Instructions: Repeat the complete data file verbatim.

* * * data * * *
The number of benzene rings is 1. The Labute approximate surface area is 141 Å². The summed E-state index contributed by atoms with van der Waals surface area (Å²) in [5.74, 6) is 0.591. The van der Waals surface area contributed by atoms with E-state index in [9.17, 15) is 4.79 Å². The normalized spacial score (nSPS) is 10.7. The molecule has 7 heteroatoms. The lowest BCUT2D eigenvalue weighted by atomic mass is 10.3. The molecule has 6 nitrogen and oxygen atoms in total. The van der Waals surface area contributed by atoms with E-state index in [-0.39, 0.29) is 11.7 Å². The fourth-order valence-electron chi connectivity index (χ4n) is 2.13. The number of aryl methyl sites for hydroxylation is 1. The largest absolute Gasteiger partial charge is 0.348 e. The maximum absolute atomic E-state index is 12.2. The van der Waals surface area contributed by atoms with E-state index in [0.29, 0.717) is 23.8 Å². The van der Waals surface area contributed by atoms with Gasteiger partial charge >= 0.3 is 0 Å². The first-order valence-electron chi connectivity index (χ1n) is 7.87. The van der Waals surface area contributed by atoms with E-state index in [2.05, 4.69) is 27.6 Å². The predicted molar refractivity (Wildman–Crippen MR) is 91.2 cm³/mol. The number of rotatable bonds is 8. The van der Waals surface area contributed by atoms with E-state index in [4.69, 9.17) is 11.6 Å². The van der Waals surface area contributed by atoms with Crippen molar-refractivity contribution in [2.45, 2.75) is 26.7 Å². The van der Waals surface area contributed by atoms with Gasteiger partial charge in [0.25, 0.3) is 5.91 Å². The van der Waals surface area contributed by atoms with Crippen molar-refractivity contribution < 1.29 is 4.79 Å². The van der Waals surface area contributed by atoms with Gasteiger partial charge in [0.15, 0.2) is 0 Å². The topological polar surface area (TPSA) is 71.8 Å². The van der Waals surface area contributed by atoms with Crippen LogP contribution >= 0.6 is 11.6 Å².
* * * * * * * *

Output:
The number of benzene rings is 1. The Labute approximate surface area is 141 Å². The summed E-state index contributed by atoms with van der Waals surface area (Å²) in [5.74, 6) is 0.591. The van der Waals surface area contributed by atoms with E-state index in [9.17, 15) is 4.79 Å². The normalized spacial score (nSPS) is 10.7. The molecule has 7 heteroatoms. The lowest BCUT2D eigenvalue weighted by atomic mass is 10.3. The molecule has 6 nitrogen and oxygen atoms in total. The van der Waals surface area contributed by atoms with E-state index in [-0.39, 0.29) is 11.7 Å². The fourth-order valence-electron chi connectivity index (χ4n) is 2.13. The number of aryl methyl sites for hydroxylation is 1. The largest absolute Gasteiger partial charge is 0.348 e. The maximum absolute atomic E-state index is 12.2. The van der Waals surface area contributed by atoms with E-state index in [0.29, 0.717) is 23.8 Å². The van der Waals surface area contributed by atoms with Gasteiger partial charge >= 0.3 is 0 Å². The first-order valence-electron chi connectivity index (χ1n) is 7.87. The van der Waals surface area contributed by atoms with E-state index in [2.05, 4.69) is 27.6 Å². The predicted molar refractivity (Wildman–Crippen MR) is 91.2 cm³/mol. The number of rotatable bonds is 8. The van der Waals surface area contributed by atoms with E-state index in [4.69, 9.17) is 11.6 Å². The van der Waals surface area contributed by atoms with Crippen molar-refractivity contribution in [2.45, 2.75) is 26.7 Å². The van der Waals surface area contributed by atoms with Gasteiger partial charge in [0.25, 0.3) is 5.91 Å². The van der Waals surface area contributed by atoms with Crippen molar-refractivity contribution < 1.29 is 4.79 Å². The van der Waals surface area contributed by atoms with Gasteiger partial charge in [0.15, 0.2) is 0 Å². The topological polar surface area (TPSA) is 71.8 Å². The van der Waals surface area contributed by atoms with Crippen LogP contribution >= 0.6 is 11.6 Å².